"Smart Alec" in NY TIMES ignores Cohen; Newish Jewish

Bapopik at AOL.COM Bapopik at AOL.COM
Sun Dec 1 07:00:50 UTC 2002



_smart alec/aleck_ n. (mid 19C+)(orig. US) an unpleasantly conceited, smug
person (cf. ALEC; CLEVER DICK). (proper name _Alec_ Hoag, a celebrated New
York City thief of 1840s, who, with his wife Melinda and his accomplice
French Jack, specialized in the PANEL GAME; for a detailed account of Hoag
and his carrer, _see_ Cohen (1985)).

   Gerald Cohen wrote about this in COMMENTS ON ETYMOLOGY.  "Smart alec" is
discussed in the FYI section of Sunday's NEW YORK TIMES, but Cohen gets no
credit!  BREWER'S is cited, but Adrian Room--who edited the new edition of
BREWER'S--is likely to have relied on Gerald Cohen's work.  From FYI in the
CITY section of today's NEW YORK TIMES:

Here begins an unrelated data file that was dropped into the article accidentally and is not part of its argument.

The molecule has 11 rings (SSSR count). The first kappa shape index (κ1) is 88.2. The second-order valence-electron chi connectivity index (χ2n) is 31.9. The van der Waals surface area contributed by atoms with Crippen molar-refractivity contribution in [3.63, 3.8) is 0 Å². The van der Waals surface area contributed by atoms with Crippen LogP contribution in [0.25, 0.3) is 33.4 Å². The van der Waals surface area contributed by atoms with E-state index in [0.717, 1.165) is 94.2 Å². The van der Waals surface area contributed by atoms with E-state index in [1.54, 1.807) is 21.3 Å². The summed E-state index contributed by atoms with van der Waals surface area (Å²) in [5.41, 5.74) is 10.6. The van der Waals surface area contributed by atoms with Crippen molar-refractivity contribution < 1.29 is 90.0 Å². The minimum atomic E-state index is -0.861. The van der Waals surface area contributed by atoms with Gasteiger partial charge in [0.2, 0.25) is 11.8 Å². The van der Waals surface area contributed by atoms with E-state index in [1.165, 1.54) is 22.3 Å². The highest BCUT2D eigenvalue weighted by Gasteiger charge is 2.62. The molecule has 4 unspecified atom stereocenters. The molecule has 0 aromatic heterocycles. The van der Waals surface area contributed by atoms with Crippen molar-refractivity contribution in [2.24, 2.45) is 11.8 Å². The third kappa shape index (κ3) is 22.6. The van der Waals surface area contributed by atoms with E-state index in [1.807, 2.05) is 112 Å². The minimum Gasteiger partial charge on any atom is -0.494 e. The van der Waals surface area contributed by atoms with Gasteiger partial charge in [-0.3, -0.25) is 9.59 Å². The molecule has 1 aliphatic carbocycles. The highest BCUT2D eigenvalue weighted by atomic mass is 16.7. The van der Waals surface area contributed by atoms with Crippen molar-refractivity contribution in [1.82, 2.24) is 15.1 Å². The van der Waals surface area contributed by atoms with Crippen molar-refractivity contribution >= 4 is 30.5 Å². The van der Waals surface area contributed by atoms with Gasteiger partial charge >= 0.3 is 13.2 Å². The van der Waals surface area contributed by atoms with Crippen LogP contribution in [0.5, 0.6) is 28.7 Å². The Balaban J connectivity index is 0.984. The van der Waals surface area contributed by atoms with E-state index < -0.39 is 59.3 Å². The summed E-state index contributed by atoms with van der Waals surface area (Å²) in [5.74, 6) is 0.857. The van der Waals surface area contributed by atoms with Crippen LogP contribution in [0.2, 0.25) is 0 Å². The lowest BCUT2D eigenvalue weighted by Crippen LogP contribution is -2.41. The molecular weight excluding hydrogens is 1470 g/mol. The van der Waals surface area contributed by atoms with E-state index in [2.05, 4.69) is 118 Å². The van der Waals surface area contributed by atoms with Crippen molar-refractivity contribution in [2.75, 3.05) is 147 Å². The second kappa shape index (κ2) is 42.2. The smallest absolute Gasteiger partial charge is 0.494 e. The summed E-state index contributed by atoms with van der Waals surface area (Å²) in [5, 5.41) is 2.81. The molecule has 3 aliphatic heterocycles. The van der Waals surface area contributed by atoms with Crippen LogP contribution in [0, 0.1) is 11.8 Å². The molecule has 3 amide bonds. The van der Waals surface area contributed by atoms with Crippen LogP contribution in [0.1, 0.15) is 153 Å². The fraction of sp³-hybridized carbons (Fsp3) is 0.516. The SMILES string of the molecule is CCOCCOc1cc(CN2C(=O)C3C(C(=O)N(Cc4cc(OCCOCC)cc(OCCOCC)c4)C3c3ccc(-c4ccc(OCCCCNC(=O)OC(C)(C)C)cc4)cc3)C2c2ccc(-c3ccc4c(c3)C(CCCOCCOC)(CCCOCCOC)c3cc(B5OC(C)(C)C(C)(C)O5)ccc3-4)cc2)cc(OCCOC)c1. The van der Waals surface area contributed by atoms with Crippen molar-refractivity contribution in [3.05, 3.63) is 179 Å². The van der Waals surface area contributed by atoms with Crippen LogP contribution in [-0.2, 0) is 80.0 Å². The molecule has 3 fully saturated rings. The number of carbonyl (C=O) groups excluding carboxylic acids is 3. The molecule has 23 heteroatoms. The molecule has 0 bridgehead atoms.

'Smart' Alec's Cons

Q. Is it true that the term "smart alec" was coined in New York?

A. Yes. According to Brewer's Dictionary of Phrase and Fable (HarperCollins,
2000), "Smart Alec" was a real person, Alec Hoag, who lived in New York in
the mid-19th century, although his noted intelligence was mostly focused on
breaking the law.

Hoag was a well-known thief, pimp and confidence man who made his scores in
New York in the 1840's.

Along with his wife, Melinda, and an accomplice known as French Jack, he
operated a con called "The Panel Game" in which a prostitute lured a customer
to a room. An accomplice would then create a commotion outside the room,
prompting the mark to block the door with a table or chair. Under the
illusion of safety, the victim would fall asleep, at which point Hoag would
sneak in the room through sliding panels on the wall and would relieve the
sleeping mark of his remaining money and valuables.

Hoag generated a reputation for the ability to escape detection from both his
victims and the authorities, earning him the nickname Smart Alec. The term
was eventually applied to any conceited know-it-all.



   I saw "Newish Jewish" used to describe the cuisine for these eight crazy
nights.  There aren't many Google hits for it, but it's worth recording and
keeping  track of.

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